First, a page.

By Leah Aden, Tribune News Service (TNS)
A case before the Supreme Court this week has the potential to change equal access to political representation as we have known it for at least the last 50 years. In Evenwel v. Abbott, a case arising out of Texas, the court may decide whether apportioning legislative districts, from which state legislators are elected, based on total population satisfies the Constitution’s one person, one vote principle. History, practical realities and fairness reflect that it does.
In an unbroken line of cases for the last half-century, beginning with Reynolds v. Sims in 1964, the Supreme Court and lower courts have approved of states assigning as equal number of persons as is practicable to legislative districts, while balancing other state redistricting guidelines. This practice has mirrored the division among the states of federal congressional districts based on each state’s total population, which the Constitution expressly requires. Equalizing total population across districts ensures that each representative represents the same number of persons (i.e., constituents) as all other representatives. As a result, today all 50 states use total population to apportion their state legislative districts.
The court decided Reynolds just four years after Gomillion v. Lightfoot, which was litigated by the NAACP Legal Defense and Educational Fund (LDF). In Gomillion, the court reviewed a challenge to municipal boundaries of Tuskegee, Ala., which had been redrawn to kick out almost all of its black voters. The court rejected the new boundaries as unconstitutional because of their effect of “fencing (black persons) out” of their right to participate in the political process. LDF counsel Robert L. Carter and others likened Tuskegee’s illegal “evasive scheme” to other measures that impinge upon black voting rights, such as voting qualifications or other geographic restrictions.
Even though Gomillion, Reynolds and their progeny have repeatedly rejected the fencing out of specific groups from the political process, those that have brought Evenwel before the court seek to do just that and backtrack on the progress that we have made toward a more inclusive and accessible democracy.
Sue Evenwel and Edward Pfenninger are white voters who live in rural areas of Texas. They claim that their individual votes in their rural state legislative districts are worth less than those of persons in other districts, namely those encompassing urban areas, because they live in areas that are comparatively overpopulated with voters. Evenwel and Pfenninger want the court to determine that Texas should apportion its state legislative districts to equalize the number of “eligible voters” across the districts.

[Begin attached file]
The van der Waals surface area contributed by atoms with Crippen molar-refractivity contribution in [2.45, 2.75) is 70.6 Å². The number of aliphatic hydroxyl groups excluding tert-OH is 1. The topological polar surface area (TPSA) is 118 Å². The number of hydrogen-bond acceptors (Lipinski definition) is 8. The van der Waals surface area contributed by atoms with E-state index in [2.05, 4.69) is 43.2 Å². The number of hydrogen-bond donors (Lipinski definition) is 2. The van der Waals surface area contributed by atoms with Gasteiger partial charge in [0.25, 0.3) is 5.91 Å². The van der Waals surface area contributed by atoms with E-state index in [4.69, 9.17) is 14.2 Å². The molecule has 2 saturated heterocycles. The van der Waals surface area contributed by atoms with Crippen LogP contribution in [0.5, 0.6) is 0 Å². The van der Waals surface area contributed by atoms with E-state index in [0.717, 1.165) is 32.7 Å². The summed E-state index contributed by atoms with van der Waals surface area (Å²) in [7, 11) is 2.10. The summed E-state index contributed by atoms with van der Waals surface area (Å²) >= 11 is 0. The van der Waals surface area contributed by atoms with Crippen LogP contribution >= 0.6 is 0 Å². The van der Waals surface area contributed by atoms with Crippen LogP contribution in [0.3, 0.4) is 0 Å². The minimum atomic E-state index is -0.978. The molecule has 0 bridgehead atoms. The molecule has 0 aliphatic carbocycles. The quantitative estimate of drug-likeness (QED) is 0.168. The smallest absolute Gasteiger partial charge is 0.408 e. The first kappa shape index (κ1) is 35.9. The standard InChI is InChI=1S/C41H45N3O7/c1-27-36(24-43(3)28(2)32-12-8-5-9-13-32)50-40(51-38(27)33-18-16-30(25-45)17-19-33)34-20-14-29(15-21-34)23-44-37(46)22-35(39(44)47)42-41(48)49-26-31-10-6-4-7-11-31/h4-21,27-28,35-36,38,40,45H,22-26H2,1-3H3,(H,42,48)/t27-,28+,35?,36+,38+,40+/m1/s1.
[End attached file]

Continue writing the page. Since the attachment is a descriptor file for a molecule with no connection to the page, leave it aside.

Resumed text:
This undefined, nebulous term that the plaintiffs would have states use to apportion districts would fence out: children, the majority of whom are citizens, and of whom there are 75 million across our country; non-citizens, including those on their path to legal citizenship; people with mental disabilities; people who are eligible to register to vote but have not; people with felony convictions, of whom there are an estimated 6 million in our country; and many others.
LDF estimates that more than 20 million black people — 13 million black children, nearly 5 million unregistered black voters, 2 million black non-citizens, and 2 million black individuals with felony convictions — would be fenced out of state legislative redistricting across this country if the court breaks with history, precedent and practice to accept the plaintiffs’ viewpoint.
Another effect if the court rules in the plaintiffs’ favor would be fewer and more populous urban districts composed of a greater proportion of nonvoting, low-income residents and new immigrants; rural districts composed of more affluent people like Evenwel and Pfenninger would benefit.
Maintaining the ability of all 50 states to create their legislative districts with equivalent total populations fosters access to electoral representation and constituent services regardless of race, class, religion or other characteristic. Using total population allows everyone — including children who are not old enough to vote, people rendered ineligible to vote by felon disfranchisement laws, and noncitizens who pay taxes and who for centuries have helped build this country — to be represented in state and local legislative bodies, regardless of whether they can or do vote.
As a practical matter, too, total population data collected by the U.S. Census is the most precise and accurate data available, less subject to manipulation, political whims and discrimination.
As our country becomes more racially and ethnically diverse, we must honor and carry on our history of openness, inclusiveness and equal access to representation for all people.
ABOUT THE WRITER
Leah Aden is an attorney with the NAACP Legal Defense and Educational Fund, Inc. (LDF). The LDF filed an amicus brief in Evenwel v. Abbott.
Distributed by Tribune Content Agency, LLC.
Photo: The U.S. Supreme Court is pictured in Washington June 8, 2015. REUTERS/Gary Cameron